14 patients (20·0% [95% CI 11·4-31·3]) who received pixantrone achieved a complete or unconﬁrmed complete response at end of treatment compared with 4 patients (5·7% [1·6-14·0]) in the comparator group (p=0·021). The most common grade 3 or 4 adverse events in patients given pixantrone were uncomplicated, non-cumulative neutropenia (28 [41·2%] of 68 patients vs 13 [19·4%] of 67 patients in the comparator group), leucopenia (16 [23·5%] vs 5 [7·5%]), and thrombocytopenia (8 [11·8%] vs 7 [10·4%]).
The first line is the most important of the findings: 14 of the pixantrone group achieved a complete or unconfirmed complete response compared to just 4 in the comparator group. This illustrates a clear benefit in the pixantrone group's 14 over the comparator group's 4. This study was a randomized trial of pixantrone versus a control agent, which I find to be significant data. It was also noted that 50% of Redundant patients had received rituximab before enrollment, which supports the finding that pixantrone could be used as an alternative treatment option. These particular patients had been heavily pretreated, with some on fourth-line treatments. Consequently, expected survival for patients would typically be months or possibly weeks, a difficult to treat patient set.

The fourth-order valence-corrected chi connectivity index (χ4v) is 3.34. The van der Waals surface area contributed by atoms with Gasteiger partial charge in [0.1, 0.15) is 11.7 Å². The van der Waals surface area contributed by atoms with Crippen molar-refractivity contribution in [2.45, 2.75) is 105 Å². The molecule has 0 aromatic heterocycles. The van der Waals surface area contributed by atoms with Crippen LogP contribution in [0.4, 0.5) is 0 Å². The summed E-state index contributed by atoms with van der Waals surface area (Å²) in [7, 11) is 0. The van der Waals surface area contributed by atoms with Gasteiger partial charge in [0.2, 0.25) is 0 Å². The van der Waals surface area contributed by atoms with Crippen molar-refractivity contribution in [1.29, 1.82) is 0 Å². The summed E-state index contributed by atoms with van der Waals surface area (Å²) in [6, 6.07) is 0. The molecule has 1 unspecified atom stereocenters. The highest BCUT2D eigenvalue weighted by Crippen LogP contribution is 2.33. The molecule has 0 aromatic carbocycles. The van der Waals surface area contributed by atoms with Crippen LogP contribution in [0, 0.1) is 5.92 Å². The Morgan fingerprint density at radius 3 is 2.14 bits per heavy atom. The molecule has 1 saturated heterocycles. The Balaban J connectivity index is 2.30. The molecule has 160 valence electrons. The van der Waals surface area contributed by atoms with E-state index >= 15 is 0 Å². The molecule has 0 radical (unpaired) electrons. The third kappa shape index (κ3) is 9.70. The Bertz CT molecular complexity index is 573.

The results from this study, although encouraging, were not necessarily surprising. We have known for years that pixantrone presents a clinical advantage, but is yet to be approved in the U.S. As a result, the question of why the drug has been rejected must be asked. In the study, the unexpected difficulty in recruitment was mentioned and referenced to physician preference as a reason why the study experienced enrollment issues, a logical explanation. All things considered, pixantrone most likely would have been awarded an approval if the required 320 patients had enrolled in its Phase 3 trial.